In the autumn of 2018, the Museum of Art in Olomouc staged the exhibition Years of Disarray 1908-1928: Avant-Gardes in Central Europe. It was subsequently staged at the International Centre in Cracow, the Bratislava City Art Gallery and finally the Janus Pannonius Museum in Pécs. It was an ambitious and imaginative exhibition, but initially no catalogue was available, only a short inexpensive guide. Now, after some delay, the full exhibition catalogue has been published, in handsome Czech and English-language editions. In its scale and scope – nearly 700 pages in length and with hundreds of images – the volume is not merely meant as an aid to the exhibition, but as a standard work of reference on central European modernism. In fact, although ostensibly based on the exhibition, it is only loosely connected to it; one loses sight of the original exhibition themes and structure due to the many essays on entirely unrelated topics. It therefore is best treated as standalone publication.
A detail camera shot examines rubber being mixed and moulded by heavy machinery. ‘Finished. You’re beautiful. Alas, it took me a while but you have been made properly.’ A young man sings as he is taking a rubber tyre off the machine. Walking through the factory yard and wheeling the tyre alongside, he carries on: ‘And now, off you go on your own, find your master and serve him well, I’m telling you.’ The camera focuses on the tyre with large lettering that reads Baťa and Superb. ‘It’s no easy task as every one of your masters entrusts his life to you,’ the young man warns. And as he starts running with the tyre over a field and down the road leading away from the factory, he cheers up.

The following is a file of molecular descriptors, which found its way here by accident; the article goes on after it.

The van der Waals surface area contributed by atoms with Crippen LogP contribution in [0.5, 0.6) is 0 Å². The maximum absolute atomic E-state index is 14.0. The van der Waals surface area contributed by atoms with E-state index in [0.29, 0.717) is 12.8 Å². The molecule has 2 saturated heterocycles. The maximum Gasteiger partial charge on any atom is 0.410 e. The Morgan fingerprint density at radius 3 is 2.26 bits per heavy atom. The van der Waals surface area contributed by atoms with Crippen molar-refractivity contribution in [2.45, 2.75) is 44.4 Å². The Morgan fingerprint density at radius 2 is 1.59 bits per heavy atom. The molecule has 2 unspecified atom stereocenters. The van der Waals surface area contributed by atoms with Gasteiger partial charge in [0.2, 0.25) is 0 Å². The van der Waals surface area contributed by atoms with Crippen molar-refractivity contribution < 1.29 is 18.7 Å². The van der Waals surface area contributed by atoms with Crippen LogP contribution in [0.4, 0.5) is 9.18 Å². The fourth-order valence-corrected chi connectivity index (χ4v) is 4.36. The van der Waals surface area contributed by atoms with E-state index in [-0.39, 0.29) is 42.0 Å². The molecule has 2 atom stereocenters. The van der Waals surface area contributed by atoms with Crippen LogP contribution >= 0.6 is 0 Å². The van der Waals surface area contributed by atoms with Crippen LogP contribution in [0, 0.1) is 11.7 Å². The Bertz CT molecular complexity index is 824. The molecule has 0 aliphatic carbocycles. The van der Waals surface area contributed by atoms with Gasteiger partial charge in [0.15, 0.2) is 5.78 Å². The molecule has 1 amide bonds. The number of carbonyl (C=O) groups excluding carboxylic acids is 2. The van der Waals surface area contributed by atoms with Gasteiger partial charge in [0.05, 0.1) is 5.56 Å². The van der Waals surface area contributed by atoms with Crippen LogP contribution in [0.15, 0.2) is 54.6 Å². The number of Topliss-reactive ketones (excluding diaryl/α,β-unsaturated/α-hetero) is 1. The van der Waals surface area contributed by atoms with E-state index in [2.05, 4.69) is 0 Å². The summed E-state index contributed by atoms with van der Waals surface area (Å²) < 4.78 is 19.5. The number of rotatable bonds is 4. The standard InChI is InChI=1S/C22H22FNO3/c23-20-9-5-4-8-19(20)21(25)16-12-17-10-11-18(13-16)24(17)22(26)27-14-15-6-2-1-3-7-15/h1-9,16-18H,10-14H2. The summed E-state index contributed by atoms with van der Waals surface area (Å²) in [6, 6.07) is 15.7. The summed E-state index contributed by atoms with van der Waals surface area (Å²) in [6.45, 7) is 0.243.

At the Museum of Art in Olomouc there is currently an exhibition on central European modernism that anyone with an interest in the topic should attend. The Museum is not a major stop on the network of galleries in central Europe, but it should be, since it has built up a track record of imaginative and engaging exhibitions on twentieth-century art, with a particular emphasis on the exploration of international connections. This event is no exception. As the title suggests, the twenty years between 1908 and 1928 were a period of social and cultural tumult, when traditional ideas and values were either subject to massive revision or outright rejection. The title also indicates an important aspect of the exhibition: that while political events lead us to view 1918 as an artistic and cultural caesura, most of the major innovations in art after the First World War were prefigured by practices set in motion beforehand. It therefore explores the decades either side of the end of the War.